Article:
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I’ve boiled it down to four takeaways.
1. CBO tripled its estimate of the number people that will no longer be in the workforce because of the health care law:
The reduction in CBO’s projections of hours worked represents a decline in the number of full-time-equivalent workers of about 2.0 million in 2017, rising to about 2.5 million in 2024.
In 2011, CBO estimated a reduction of 800,000 workers.
2. This is partly because Obamacare will incentivize people to work less:
CBO estimates that the ACA will reduce the total number of hours worked, on net, by about 1.5 percent to 2.0 percent during the period from 2017 to 2024, almost entirely because workers will choose to supply less labor—given the new taxes and other incentives they will face and the financial benefits some will receive.
3. However, the employer mandate, going in effect in 2015, will also put a check on hiring:
In the longer run, some businesses also may decide to reduce their hiring or shift their demand toward part-time hiring—either to stay below the threshold of 50 full-time-equivalent workers or to limit the number of full-time workers that generate penalty payments.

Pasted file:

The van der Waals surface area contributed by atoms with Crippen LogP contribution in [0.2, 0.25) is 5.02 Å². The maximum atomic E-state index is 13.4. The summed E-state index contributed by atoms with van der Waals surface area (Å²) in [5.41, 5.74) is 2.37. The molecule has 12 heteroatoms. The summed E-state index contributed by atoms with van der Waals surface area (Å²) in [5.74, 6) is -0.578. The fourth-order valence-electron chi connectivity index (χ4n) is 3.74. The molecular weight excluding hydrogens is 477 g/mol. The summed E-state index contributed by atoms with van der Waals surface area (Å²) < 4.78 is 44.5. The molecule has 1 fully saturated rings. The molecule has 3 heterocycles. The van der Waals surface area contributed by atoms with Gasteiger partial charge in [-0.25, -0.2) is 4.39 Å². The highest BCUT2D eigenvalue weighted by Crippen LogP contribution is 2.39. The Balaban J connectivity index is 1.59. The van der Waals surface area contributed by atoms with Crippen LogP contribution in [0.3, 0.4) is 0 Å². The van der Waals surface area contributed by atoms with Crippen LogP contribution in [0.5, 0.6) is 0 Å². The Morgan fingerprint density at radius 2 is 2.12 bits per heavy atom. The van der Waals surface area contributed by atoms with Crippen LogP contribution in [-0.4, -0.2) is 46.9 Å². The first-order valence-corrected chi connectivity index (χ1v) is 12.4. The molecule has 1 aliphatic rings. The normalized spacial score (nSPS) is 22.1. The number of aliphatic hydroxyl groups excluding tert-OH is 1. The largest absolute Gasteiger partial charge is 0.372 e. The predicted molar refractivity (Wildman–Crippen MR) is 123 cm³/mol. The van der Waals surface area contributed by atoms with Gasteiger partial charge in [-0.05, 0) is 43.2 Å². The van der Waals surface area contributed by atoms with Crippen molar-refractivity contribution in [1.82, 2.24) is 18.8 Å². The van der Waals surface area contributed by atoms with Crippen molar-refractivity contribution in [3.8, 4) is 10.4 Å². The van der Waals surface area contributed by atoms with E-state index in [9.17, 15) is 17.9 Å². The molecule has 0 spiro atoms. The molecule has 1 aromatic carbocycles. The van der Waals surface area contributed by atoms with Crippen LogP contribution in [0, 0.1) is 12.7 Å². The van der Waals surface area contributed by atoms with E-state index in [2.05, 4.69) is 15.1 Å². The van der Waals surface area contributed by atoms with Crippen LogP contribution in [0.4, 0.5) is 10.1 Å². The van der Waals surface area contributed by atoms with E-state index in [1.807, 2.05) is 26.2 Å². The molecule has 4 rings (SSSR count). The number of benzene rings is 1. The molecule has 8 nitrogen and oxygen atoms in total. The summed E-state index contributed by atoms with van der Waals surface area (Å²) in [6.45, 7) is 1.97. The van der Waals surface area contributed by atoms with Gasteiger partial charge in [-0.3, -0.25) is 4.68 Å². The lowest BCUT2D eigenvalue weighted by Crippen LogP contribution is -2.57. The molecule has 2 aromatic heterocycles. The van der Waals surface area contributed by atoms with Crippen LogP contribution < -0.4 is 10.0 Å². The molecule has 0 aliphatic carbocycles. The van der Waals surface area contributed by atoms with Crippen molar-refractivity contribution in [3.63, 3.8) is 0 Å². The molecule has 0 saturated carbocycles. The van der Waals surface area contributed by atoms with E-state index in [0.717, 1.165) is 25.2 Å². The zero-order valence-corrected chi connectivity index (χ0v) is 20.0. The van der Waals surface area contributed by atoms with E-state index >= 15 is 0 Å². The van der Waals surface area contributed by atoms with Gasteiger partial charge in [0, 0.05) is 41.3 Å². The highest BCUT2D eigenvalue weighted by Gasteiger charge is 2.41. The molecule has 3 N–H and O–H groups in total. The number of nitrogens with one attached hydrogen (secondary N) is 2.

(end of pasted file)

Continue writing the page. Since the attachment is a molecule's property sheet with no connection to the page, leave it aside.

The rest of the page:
4. Obamacare’s poor implementation has likely kept employers from hiring:
Uncertainty in several areas—including the timing and sequence of policy changes and implementation procedures and their effect on health insurance premiums and workers’ demands for health insurance—probably has encouraged some employers to delay hiring.
Let me be clear, since Glenn Kessler at The Washington Post’s Fact Checker is on a rampage. Because of the perverse incentives in Obamacare that drive people out of the workforce, CBO expects a “net reduction in the supply of labor." There will be fewer workers in the workforce than there otherwise would be.
We already knew Obamacare was an anchor weighing the job market. Unfortunately, now we know it’s an even heavier one.
Here’s additional reporting on the CBO report:
- The Washington Examiner’s Philip Klein: “CBO says Obamacare to cost $2 trillion over next decade, cut employment by 2.5 million”
- The Washington Post’s Sarah Kliff: “The good, bad and ugly of CBO’s new Obamacare projections”
- The Wall Street Journal’s Damian Paletta: “Health-Care Law Expected to Take Greater Toll on Workforce”
- The Federalist’s Sean Davis: “5 Devastating Obamacare Facts From CBO’s Latest Economic Report”
UPDATE: CBO Director Douglas Elmendorf testified before the House Budget Committee about the work disincentives in Obamacare:
By providing heavily subsidized health insurance to people with very low income and then withdrawing those subsidies as their income rises, the act created a disincentive for people to work relative to what would have been the case in absence of that act.